Pitino has had high praise for soph Kevin Ware
ESPN’s college basketball team (I know, I know) is in the middle of a countdown of all the top 20 teams leading up to the start of the 2012-2013 season. The series is called Three Big Things and today they published their Louisville feature. It’s actually pretty well done, considering the source and this time they left out any Preston Knowles references (thankfully). Gotta say, it’s pretty damn exciting to see the amount of love that this team is getting from all the national rags. There is no doubt about this team’s talent and potential and everyone is taking notice. Here’s a long excerpt and you can read the entire thing right here.
2. Here’s another 2012–13 Louisville Cardinals certainty: This team is going to defend like crazy. Per Ken Pomeroy’s efficiency metrics, the 2011–12 Cardinals’ 84.0 defensive efficiency rating was the lowest in the country (coincidentally, the first time in three years Florida State didn’t own that distinction), and the Cards only got more difficult to break down as the season entered its most crucial stage. Here’s a fun stat: From Feb. 23 to March 23, Louisville didn’t allow a single opponent to score more than a point per possession. That includes the tail end of the Big East season, the entire Big East tournament, and the first three rounds of the NCAA tournament. Not until Florida (when Bradley Beal went nuts) and Kentucky (and, well, it was Kentucky) did Louisville yield more than a point per trip to an opposing team. That’s … kind of insane.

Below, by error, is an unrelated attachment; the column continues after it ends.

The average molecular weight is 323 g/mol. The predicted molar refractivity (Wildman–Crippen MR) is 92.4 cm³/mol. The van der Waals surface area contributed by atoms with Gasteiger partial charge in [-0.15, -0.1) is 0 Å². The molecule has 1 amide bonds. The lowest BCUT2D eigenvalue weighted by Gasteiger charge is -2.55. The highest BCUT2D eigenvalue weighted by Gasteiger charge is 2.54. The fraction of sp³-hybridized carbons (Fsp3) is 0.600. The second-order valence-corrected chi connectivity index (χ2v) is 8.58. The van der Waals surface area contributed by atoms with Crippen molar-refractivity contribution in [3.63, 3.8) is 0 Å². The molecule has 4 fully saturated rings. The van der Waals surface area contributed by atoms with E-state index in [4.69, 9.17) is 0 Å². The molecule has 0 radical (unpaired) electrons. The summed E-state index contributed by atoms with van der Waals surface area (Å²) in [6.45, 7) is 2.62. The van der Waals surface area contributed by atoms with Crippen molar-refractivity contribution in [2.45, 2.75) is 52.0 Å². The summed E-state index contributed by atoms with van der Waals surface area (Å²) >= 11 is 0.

Louisville’s defense could be complicated at times. Pitino switched his defensive schemes throughout the tournament, which particularly befuddled Draymond Green’s No. 1-seeded Michigan State Spartans. But for the most part, the blueprint was simple: Siva and Smith would relentlessly pressure the ball, everyone would pressure shooters, and Dieng and Behanan would protect the rim at all costs. It worked. And it will work again in 2012–13.
3. Louisville’s offense was, and is, a different story. More stats: The Cardinals finished ranked No. 103 in the country in efficiency last season, No. 243 in effective field goal percentage, No. 211 in turnover rate and No. 177 in free throw rate. You get the idea. With the exception of the offensive glass where they ranked No. 51, this was a mediocre offensive team at best.
Smith, bless his wacky soul, had a lot to do with that. Despite that 91.5 offensive rating and a 30.6 3-point field goal percentage, Smith led the Cardinals by a wide margin — and finished in the top 10 nationally — in both usage rate and his percentage of Louisville’s available shots. Smith made the shots when it counts, and Pitino has long since embraced the one he calls Russdiculous, but there’s no question Smith will have to become more efficient if he plans on hoisting so frequently in 2012–13. Siva, Louisville’s second-most-used player, will have to do the same. (The Cardinals run a ton of high pick-and-rolls for Siva, but there’s little reason for defenders to fight through the screen, rather than playing under; Siva is not a frequent or accurate 3-point shooter.)
But again, there is reason to expect improvement. Behanan will take on a larger role in the offense. If Dieng’s low-post game becomes merely passable, he’s a weapon unto himself. And Blackshear, a top recruit who rarely got to show his ability thanks to injury as a freshman, has a chance to emerge as one of the best sophomores in the country.